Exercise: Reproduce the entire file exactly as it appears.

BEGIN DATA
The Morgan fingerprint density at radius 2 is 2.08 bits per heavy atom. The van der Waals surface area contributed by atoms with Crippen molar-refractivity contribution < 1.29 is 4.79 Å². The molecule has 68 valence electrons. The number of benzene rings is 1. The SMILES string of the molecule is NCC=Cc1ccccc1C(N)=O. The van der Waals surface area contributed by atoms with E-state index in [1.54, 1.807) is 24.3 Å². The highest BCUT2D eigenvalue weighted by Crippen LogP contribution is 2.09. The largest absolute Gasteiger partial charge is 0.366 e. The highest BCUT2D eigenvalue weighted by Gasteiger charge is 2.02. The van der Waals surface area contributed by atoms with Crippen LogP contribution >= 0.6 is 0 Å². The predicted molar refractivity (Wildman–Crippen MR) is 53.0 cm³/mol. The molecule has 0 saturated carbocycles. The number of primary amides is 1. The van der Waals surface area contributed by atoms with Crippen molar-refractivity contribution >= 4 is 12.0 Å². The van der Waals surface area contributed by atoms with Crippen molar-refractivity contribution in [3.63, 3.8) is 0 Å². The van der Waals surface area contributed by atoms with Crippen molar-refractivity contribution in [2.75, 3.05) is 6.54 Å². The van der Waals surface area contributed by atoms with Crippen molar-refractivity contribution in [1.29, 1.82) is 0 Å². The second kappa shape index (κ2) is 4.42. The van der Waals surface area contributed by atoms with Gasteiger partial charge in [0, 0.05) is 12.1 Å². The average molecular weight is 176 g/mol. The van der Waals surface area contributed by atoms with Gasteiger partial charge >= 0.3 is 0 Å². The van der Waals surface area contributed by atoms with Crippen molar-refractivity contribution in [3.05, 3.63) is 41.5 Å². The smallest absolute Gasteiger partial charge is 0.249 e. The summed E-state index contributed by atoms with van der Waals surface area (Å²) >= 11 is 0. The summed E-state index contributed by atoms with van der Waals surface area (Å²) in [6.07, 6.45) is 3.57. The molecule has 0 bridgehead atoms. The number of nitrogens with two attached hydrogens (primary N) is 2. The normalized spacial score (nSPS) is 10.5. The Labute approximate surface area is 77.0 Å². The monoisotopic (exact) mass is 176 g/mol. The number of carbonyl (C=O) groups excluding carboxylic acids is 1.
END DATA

The Morgan fingerprint density at radius 2 is 2.08 bits per heavy atom. The van der Waals surface area contributed by atoms with Crippen molar-refractivity contribution < 1.29 is 4.79 Å². The molecule has 68 valence electrons. The number of benzene rings is 1. The SMILES string of the molecule is NCC=Cc1ccccc1C(N)=O. The van der Waals surface area contributed by atoms with E-state index in [1.54, 1.807) is 24.3 Å². The highest BCUT2D eigenvalue weighted by Crippen LogP contribution is 2.09. The largest absolute Gasteiger partial charge is 0.366 e. The highest BCUT2D eigenvalue weighted by Gasteiger charge is 2.02. The van der Waals surface area contributed by atoms with Crippen LogP contribution >= 0.6 is 0 Å². The predicted molar refractivity (Wildman–Crippen MR) is 53.0 cm³/mol. The molecule has 0 saturated carbocycles. The number of primary amides is 1. The van der Waals surface area contributed by atoms with Crippen molar-refractivity contribution >= 4 is 12.0 Å². The van der Waals surface area contributed by atoms with Crippen molar-refractivity contribution in [3.63, 3.8) is 0 Å². The van der Waals surface area contributed by atoms with Crippen molar-refractivity contribution in [2.75, 3.05) is 6.54 Å². The van der Waals surface area contributed by atoms with Crippen molar-refractivity contribution in [1.29, 1.82) is 0 Å². The second kappa shape index (κ2) is 4.42. The van der Waals surface area contributed by atoms with Gasteiger partial charge in [0, 0.05) is 12.1 Å². The average molecular weight is 176 g/mol. The van der Waals surface area contributed by atoms with Gasteiger partial charge >= 0.3 is 0 Å². The van der Waals surface area contributed by atoms with Crippen molar-refractivity contribution in [3.05, 3.63) is 41.5 Å². The smallest absolute Gasteiger partial charge is 0.249 e. The summed E-state index contributed by atoms with van der Waals surface area (Å²) >= 11 is 0. The summed E-state index contributed by atoms with van der Waals surface area (Å²) in [6.07, 6.45) is 3.57. The molecule has 0 bridgehead atoms. The number of nitrogens with two attached hydrogens (primary N) is 2. The normalized spacial score (nSPS) is 10.5. The Labute approximate surface area is 77.0 Å². The monoisotopic (exact) mass is 176 g/mol. The number of carbonyl (C=O) groups excluding carboxylic acids is 1.